Walking in St. Benedict’s Footsteps: Karl Keating’s Recent Pilgrimage Along the Cammino di San Benedetto
What it’s like to pass through the rolling and picturesque Sibillini and Apennine mountain ranges of central Italy where the saint lived.
By Edward Pentin
ROME — “Listen and attend with the ear of your heart,” St. Benedict of Nursia, the founder of Western monasticism, once said. This is easier said than done in our increasingly anxious and information-saturated world, which is perhaps one of the reasons why pilgrimages have grown in popularity in recent years.
Many historic Catholic pilgrimage routes exist, arguably the most famous being the Camino de Santiago, or Way of St. James, in Spain. But growing in popularity in Italy is a relatively new pilgrimage called the Cammino di San Benedetto — a 180-mile, 16-stage trek that includes not only the most important places of St. Benedict’s life, but also some of those linked to other great saints of the Church, such as St. Rita da Cascia, St. Francis of Assisi and St. Thomas Aquinas.
Passing through the rolling and picturesque Sibillini and Apennine mountain ranges of central Italy filled with historical significance, the Cammino begins in Norcia, St. Benedict’s birthplace and continues to Subiaco, where St. Benedict lived for more than 30 years and founded several monasteries. It ends in Montecassino, where St. Benedict, who was so crucial to the formation of European and Western civilization, spent his last years and wrote his famous Rule.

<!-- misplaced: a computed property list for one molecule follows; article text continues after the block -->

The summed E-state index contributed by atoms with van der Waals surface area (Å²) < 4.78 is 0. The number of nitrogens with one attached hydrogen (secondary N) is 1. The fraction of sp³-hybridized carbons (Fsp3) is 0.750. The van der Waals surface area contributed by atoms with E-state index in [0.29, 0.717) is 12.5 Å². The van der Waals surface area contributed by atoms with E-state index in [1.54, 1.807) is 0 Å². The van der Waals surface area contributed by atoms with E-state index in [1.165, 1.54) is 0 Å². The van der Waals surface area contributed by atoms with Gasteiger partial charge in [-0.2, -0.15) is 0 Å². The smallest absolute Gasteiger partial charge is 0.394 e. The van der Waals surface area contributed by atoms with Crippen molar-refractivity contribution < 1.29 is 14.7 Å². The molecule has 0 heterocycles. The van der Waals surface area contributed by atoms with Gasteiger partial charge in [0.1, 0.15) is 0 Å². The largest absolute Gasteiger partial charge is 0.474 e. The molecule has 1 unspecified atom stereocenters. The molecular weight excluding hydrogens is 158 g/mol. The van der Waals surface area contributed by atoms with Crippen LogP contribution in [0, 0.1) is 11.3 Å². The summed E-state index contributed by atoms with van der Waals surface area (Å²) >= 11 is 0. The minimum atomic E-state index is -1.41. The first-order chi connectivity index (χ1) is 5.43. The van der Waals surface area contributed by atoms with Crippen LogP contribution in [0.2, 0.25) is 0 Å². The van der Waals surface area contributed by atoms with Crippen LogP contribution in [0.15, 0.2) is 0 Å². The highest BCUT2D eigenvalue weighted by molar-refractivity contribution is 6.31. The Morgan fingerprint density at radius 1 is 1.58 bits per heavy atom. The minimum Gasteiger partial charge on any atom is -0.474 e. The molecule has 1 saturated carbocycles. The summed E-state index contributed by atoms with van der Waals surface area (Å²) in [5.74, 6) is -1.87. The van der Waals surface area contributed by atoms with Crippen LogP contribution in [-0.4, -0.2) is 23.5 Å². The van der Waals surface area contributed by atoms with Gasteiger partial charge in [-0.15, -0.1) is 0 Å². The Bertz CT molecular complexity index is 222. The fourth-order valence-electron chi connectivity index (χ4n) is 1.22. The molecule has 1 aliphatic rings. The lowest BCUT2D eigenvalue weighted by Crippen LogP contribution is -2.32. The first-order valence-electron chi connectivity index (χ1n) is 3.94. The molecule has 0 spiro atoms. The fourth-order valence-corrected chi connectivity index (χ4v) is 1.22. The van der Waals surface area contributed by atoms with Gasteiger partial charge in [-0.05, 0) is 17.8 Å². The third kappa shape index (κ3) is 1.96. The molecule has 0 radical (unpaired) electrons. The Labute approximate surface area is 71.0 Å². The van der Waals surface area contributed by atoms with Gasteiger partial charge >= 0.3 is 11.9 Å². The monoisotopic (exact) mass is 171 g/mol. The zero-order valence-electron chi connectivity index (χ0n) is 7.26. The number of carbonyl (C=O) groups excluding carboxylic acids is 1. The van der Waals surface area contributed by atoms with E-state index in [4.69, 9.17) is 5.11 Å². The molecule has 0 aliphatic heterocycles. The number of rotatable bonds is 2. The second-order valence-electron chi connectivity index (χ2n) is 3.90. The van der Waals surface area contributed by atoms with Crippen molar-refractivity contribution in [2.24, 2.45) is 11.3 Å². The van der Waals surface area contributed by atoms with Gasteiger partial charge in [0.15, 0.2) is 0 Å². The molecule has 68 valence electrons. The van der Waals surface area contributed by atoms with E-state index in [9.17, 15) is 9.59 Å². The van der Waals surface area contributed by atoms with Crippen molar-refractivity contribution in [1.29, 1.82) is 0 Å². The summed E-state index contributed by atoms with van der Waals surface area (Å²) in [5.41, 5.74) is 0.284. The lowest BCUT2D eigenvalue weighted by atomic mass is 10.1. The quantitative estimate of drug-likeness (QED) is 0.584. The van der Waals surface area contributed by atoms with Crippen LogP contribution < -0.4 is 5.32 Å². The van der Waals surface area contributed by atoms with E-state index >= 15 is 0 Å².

In his new book Sun, Storm and Solitude: Discovering Hidden Italy on the Cammino di San Benedetto, best-selling Catholic author and keen hiker Karl Keating described a recent pilgrimage he made on the Cammino. Speaking to the Register, Keating recounts his experiences where, according to his book’s summary, he “found characters as colorful as the fields and serenity as deep as the valleys” and “even found out something about myself.” He also shares his recommendations to readers who plan to walk it.
What were three highlights of your pilgrimage?
Artistically, seeing the fresco of St. Francis of Assisi, painted from life in 1223, and verifying that, as I had read, one of his eyes appears larger than the other; botanically, the wide variety of flowers entirely foreign to my American experience and the relentless green of the countryside; socially, being several times with Maurizio Forte, the politically prodigal son of Orvinio, whom I now count as a friend.
What to you makes it different from other pilgrimage routes?
This was my first pilgrimage route. I have only domestic backpacking trips to compare it to. One thing that surprised me was how few people follow the Cammino for overtly religious reasons. As for scenery, the route is less awe-inspiring than the routes I take in the Grand Canyon or the High Sierra, which are in true wilderness. There is no wilderness, properly speaking, in the Apennines. On the Cammino, you never are far from the works of man, yet there is a serenity that arises — at least for me — from the antiquity of one’s surroundings.
How metaphorical to life are pilgrimages in your view, and can you give examples of how your time on the Cammino reflected life itself?